Like most Marylanders, we were shocked by the tone deaf decision made by the University System of Maryland’s Board of Regents last fall to place athletics above academics following the tragic death of Jordan McNair at the University of Maryland, College Park. The good news is that they recognized their mistake, apologized for it and corrected it. But more needs to be done to minimize such errors in the future and to strengthen the confidence taxpayers, students, parents and employers have in the board and our higher education system at large.
Good government begins and ends with transparency and accountability. The same goes for good public university governance.
The General Assembly created the University System of Maryland and its governing Board of Regents in 1988. The laws that govern how the board is selected, operates and is responsible to the public at large haven’t changed in the last three decades. In creating the board, the General Assembly handed over the bulk of the authority and fiduciary responsibility of the majority of Maryland’s higher education institutions to 17 people most of the public doesn’t know. That’s a uniquely American tradition that began with Thomas Jefferson at the University of Virginia three centuries ago. We’re not arguing that fundamental structure should change. But when the board makes missteps that lead to a breakdown in that public trust, the General Assembly has an obligation to step in.
That’s why we are introducing legislation entitled “University System of Maryland — Board of Regents — Transparency & Oversight.” Our goal is not to reinvent the way we govern higher education in Maryland. Instead, this legislation is meant to improve and restore the public’s trust in the board’s ability to oversee its 12 campuses and serve 175,000 students.
The ideas aren’t new — they’ve been pulled from other states, the community and experts in higher education governance. The bill adds the Secretary of Commerce to the board to better integrate workforce development needs into how we train a large section of Maryland’s workforce. To increase diversity and expertise on the board, the bill requires the governor to appoint at least one member with a background in higher education administration, finance and diversity and workforce inclusion. To strengthen the student voice on the board, the bill adds a second student regent and increases their terms to two years in a staggered fashion, one year nonvoting and the other year voting. This follows the successful model used in the California systems and will give students more time to become oriented to their role and train under an experienced student member.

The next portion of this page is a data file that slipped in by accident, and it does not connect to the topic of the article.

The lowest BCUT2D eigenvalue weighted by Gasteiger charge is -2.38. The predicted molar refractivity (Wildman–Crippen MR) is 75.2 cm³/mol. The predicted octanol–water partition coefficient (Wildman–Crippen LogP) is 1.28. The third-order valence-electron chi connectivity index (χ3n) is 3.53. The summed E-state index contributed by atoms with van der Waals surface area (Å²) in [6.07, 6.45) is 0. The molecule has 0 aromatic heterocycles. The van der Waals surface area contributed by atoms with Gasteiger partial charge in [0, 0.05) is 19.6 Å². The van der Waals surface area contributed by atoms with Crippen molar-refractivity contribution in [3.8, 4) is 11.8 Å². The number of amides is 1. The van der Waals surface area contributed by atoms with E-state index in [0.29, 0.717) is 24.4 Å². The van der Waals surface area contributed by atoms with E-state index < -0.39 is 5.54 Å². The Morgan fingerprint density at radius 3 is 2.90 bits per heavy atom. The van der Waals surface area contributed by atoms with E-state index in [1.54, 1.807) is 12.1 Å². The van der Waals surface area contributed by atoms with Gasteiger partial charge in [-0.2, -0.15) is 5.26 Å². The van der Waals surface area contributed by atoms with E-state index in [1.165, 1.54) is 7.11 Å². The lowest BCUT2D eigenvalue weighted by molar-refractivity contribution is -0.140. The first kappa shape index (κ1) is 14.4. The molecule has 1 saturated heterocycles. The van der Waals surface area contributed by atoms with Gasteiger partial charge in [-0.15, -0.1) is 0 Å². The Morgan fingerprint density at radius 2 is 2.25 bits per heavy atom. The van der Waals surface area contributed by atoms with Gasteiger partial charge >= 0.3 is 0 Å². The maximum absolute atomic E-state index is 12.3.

To increase stability, cooperation and accountability, the bill adds one member each chosen by the speaker of the House and the president of the Senate; requires the governor to submit his or her nominees for confirmation to the Senate together and during the legislative session; and, because the board chair is the leader of a $5.8 billion public institution, would require Senate confirmation of the board’s nominee for chair.
Working with student leaders at the University of Maryland, College Park, and other concerned citizens, we’ve also included a number of measures to increase public input and transparency. The bill will require the board to accept public testimony and to livestream and archive its six public meetings a year. It also requires the board to publish the motions and vote totals of both public meetings and executive sessions — including votes on hiring and firing university presidents and chancellors — in publicly available minutes.
This legislation is not a political power grab, partisan or otherwise. It’s about good governance. Both Democratic and Republican governors have appointed stellar regents, but certain decisions have given us and the general public room to be concerned. A little transparency and accountability will go a long way in re-establishing trust and ensuring Maryland continues to have the best higher education system in the nation.
Sen. Sarah Elfreth (Sarah.Elfreth@Senate.State.md.us) represents District 30 which includes Annapolis and South Anne Arundel County. Sen. Jim Rosapepe ( firstname.lastname@example.org) and Del. Ben Barnes (email@example.com) represent College Park. Both Senators Elfreth and Rosapepe have served on the Board of Regents. All three are Democrats.